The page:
Course instruction in higher education often omits the valuable knowledge and experiences of historically underserved and nontraditional college students. This exclusion widens opportunity gaps for students facing persistent barriers such as racial, cultural, gender, and class disparities.
Faculty can play a vital role in promoting educational equity by acknowledging and embracing the assets of their diverse student body with culturally relevant teaching. Open educational resources (OER) can significantly contribute to equity-minded teaching and learning for all.
Last week, we presented at the 2020 Open Education Conference. Our session, Using Open Content to Create a Culturally Relevant Classroom, explored the role OER can play in the culturally relevant teaching framework.
What is culturally relevant teaching?
Supporting the success of all students means developing intentional teaching and learning practices that include traditionally underserved learners. Culturally responsive teaching views difference and diversity among students as an asset rather than an obstacle (or deficit). An asset-based model enables instructors to acknowledge, respect, and integrate the knowledge that students already come equipped with when they enter the classroom.
Eradicating a deficit-based ideology of culturally diverse students disrupts the idea that Eurocentric, or “traditional” middle-class forms of learning are the default or norm. A shift to culturally responsive teaching requires a critical awareness of systemic inequities and injustices that shape our knowledge systems, and a commitment to challenging and dismantling those systems. This approach to teaching involves an authentic notion of care for students, where their academic, social, emotional, and cultural well-being is validated and supported.
Culturally responsive teaching should:
- Build on students’ prior knowledge
- Understand that there is more than one way of knowing
- Encourage students to embrace their culture to fuel their learning
- Highlight students’ strengths to support their success
Where does OER come in?
Open educational resources (OER) are texts and digital media — any material, whether print or digital, that can be used to support learning — that are free and have an open license that grants users permission to own, revise, reuse, and share these resources. The resources provide an opportunity for college educators to optimize the learning experiences of the diverse range of students in their classes: Professors can design courses that meet standard benchmarks while reflecting students’ prior knowledge and experience, thus building from students’ existing neurological schemata. Research shows such connections increase the brain’s capacity for engagement, comprehension, and proficiency.
OER also provides flexibility. With an ever-expanding library of digital content at their disposal — including online publications, instruction materials, and institutional peer-reviewed assets — instructors have countless pathways to embrace the entire community of learners by designing culturally relevant classrooms that invite and incorporate every student into the process.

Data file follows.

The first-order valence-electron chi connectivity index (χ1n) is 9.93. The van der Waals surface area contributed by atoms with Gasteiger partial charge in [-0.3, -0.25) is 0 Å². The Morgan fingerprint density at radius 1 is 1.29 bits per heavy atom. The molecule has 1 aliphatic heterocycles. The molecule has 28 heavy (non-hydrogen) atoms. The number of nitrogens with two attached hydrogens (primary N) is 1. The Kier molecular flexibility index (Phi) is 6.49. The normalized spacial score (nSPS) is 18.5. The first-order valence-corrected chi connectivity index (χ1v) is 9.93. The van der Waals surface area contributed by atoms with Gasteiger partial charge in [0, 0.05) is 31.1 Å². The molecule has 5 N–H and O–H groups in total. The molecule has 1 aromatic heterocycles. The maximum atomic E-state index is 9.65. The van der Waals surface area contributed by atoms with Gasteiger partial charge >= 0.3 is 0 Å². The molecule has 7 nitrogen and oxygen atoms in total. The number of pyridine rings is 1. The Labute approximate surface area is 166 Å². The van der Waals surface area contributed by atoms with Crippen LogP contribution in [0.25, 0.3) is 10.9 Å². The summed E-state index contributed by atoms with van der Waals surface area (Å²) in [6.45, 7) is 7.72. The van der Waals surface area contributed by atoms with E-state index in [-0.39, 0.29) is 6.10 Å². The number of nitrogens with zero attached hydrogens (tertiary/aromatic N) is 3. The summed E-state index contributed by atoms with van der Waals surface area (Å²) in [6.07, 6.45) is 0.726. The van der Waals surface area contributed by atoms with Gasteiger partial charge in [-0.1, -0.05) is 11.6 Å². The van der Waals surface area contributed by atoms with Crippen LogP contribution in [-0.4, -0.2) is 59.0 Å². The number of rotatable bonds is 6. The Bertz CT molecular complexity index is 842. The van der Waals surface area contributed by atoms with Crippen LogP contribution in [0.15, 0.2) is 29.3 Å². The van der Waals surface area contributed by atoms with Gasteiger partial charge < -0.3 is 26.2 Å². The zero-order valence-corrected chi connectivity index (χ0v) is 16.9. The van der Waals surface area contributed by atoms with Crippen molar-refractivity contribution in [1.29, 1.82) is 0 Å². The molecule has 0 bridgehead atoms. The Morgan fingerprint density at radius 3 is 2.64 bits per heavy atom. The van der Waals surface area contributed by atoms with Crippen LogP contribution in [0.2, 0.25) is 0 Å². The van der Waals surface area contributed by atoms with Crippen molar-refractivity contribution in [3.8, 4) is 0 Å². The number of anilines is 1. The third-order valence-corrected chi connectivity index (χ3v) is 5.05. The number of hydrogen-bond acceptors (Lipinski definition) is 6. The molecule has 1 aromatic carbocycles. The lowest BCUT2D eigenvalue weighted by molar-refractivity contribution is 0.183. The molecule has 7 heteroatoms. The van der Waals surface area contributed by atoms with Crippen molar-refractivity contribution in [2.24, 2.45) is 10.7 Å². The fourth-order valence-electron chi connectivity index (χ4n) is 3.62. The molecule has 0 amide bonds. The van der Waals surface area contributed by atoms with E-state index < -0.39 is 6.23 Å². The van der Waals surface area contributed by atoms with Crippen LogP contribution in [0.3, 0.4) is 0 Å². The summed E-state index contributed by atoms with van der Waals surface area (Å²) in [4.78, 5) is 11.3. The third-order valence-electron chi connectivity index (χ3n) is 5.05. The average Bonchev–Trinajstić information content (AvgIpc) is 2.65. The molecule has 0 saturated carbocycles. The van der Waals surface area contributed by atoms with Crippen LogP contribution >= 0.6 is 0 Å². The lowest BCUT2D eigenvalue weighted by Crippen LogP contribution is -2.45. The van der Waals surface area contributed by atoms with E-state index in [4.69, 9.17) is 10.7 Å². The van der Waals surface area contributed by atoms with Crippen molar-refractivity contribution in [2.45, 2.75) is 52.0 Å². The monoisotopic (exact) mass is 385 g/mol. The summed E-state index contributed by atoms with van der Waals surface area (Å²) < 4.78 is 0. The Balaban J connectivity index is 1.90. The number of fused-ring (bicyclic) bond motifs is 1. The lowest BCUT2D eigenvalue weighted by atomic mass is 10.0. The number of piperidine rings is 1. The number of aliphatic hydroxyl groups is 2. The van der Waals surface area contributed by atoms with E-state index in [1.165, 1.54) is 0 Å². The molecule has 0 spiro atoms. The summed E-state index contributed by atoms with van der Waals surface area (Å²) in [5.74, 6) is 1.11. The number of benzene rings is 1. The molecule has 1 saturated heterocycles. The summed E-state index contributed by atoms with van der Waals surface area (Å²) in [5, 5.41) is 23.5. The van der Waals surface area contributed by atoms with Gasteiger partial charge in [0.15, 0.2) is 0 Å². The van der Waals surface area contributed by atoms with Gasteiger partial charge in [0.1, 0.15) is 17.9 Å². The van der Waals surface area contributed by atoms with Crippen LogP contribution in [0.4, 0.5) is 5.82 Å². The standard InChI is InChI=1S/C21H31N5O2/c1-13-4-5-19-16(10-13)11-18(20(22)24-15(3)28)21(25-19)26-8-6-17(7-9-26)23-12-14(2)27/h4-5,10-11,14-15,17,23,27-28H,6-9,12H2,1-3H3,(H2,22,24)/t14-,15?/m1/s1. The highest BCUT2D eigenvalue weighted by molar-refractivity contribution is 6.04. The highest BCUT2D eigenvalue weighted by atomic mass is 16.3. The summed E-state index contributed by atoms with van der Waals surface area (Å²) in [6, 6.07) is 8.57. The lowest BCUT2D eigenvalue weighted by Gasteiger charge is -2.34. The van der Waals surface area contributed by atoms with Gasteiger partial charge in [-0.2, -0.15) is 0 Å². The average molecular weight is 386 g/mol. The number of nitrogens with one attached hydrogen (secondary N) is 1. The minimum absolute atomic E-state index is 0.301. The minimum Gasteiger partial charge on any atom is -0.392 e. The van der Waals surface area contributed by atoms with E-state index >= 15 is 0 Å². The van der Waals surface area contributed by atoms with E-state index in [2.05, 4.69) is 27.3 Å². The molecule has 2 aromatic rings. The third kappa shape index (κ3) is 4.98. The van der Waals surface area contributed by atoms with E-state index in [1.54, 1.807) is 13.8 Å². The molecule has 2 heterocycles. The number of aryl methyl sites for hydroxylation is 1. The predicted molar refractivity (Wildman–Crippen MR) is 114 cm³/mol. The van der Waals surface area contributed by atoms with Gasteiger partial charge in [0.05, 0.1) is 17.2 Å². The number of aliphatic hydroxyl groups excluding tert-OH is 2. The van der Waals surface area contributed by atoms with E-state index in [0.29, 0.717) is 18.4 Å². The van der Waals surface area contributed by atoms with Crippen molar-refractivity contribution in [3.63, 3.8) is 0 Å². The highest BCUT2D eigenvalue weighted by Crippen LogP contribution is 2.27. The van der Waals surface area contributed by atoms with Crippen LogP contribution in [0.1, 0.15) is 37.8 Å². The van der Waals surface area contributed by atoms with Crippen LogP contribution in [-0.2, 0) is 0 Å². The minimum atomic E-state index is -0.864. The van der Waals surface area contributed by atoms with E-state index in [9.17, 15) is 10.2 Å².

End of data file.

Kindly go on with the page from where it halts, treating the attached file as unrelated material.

With OER, culturally responsive instructors can:
- Localize content to the specific community context of the class
- Translate open content into another language
- Incorporate learner content into the shared class materials
- Adapt content in response to learners’ interests, backgrounds, and cultures
- Update content to eliminate bias, “normative” perspectives, stereotypes, etc.
- Share open learner content with a wider audience
As online education begins to grow — especially during a pandemic which has catalyzed a mass transition to digital learning — it will be even more important to develop the conversation around understanding and supporting students from diverse cultures. OER can be a valuable tool that enables faculty to design and facilitate courses that are culturally relevant and contribute to student success.
Here are just a few examples of openly licensed materials that instructors around the world have already used to support culturally responsive teaching in their classrooms:
Black Lives in Astronomy, compiled by Andrew Franknois, Chair of the Department of Astronomy at Foothill College, includes resources and materials to examine the history and issues facing Black members of the astronomical community.
Equality Archive is a reliable source for the history of gender equality in the United States. It contains unique assets — accessible archival entries on a range of topics written by over 25 professors, artists, and authors — and many more resources to drive action and social change.
Exploring Economic Inequality with Data is a set of assignments that exposes students to data pertaining to economic inequality in international and historical contexts. The assignments build on each other, with students eventually presenting a thesis-driven argument supported by the data they have explored throughout the course.
The History Engine (2008–19) aimed to enhance historical education and research for teachers, students, and scholars alike. At the core of the project were student-written episodes, covering historical topics from the broadest international and national events to the simplest local occurrences.